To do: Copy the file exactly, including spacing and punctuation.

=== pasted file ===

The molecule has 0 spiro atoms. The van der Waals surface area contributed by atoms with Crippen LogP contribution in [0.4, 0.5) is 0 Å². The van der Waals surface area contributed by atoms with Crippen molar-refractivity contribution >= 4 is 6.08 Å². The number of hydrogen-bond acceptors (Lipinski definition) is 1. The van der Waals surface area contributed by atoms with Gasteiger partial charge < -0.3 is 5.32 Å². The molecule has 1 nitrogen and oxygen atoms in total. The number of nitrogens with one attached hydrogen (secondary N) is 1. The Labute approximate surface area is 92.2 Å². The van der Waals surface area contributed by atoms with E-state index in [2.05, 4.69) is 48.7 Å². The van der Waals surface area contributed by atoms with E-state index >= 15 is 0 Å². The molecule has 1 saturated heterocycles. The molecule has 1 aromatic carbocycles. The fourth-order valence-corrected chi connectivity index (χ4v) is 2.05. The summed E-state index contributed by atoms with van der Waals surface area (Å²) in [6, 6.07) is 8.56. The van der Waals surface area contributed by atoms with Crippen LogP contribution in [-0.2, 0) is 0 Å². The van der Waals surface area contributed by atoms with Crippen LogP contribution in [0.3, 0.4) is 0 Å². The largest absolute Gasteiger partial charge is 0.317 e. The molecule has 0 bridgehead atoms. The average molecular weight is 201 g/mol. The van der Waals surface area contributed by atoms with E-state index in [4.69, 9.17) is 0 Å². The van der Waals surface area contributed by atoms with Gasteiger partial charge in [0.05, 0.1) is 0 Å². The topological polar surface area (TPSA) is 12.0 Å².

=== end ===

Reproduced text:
The molecule has 0 spiro atoms. The van der Waals surface area contributed by atoms with Crippen LogP contribution in [0.4, 0.5) is 0 Å². The van der Waals surface area contributed by atoms with Crippen molar-refractivity contribution >= 4 is 6.08 Å². The number of hydrogen-bond acceptors (Lipinski definition) is 1. The van der Waals surface area contributed by atoms with Gasteiger partial charge < -0.3 is 5.32 Å². The molecule has 1 nitrogen and oxygen atoms in total. The number of nitrogens with one attached hydrogen (secondary N) is 1. The Labute approximate surface area is 92.2 Å². The van der Waals surface area contributed by atoms with E-state index in [2.05, 4.69) is 48.7 Å². The van der Waals surface area contributed by atoms with E-state index >= 15 is 0 Å². The molecule has 1 saturated heterocycles. The molecule has 1 aromatic carbocycles. The fourth-order valence-corrected chi connectivity index (χ4v) is 2.05. The summed E-state index contributed by atoms with van der Waals surface area (Å²) in [6, 6.07) is 8.56. The van der Waals surface area contributed by atoms with Crippen LogP contribution in [-0.2, 0) is 0 Å². The van der Waals surface area contributed by atoms with Crippen LogP contribution in [0.3, 0.4) is 0 Å². The largest absolute Gasteiger partial charge is 0.317 e. The molecule has 0 bridgehead atoms. The average molecular weight is 201 g/mol. The van der Waals surface area contributed by atoms with E-state index in [4.69, 9.17) is 0 Å². The van der Waals surface area contributed by atoms with Gasteiger partial charge in [0.05, 0.1) is 0 Å². The topological polar surface area (TPSA) is 12.0 Å².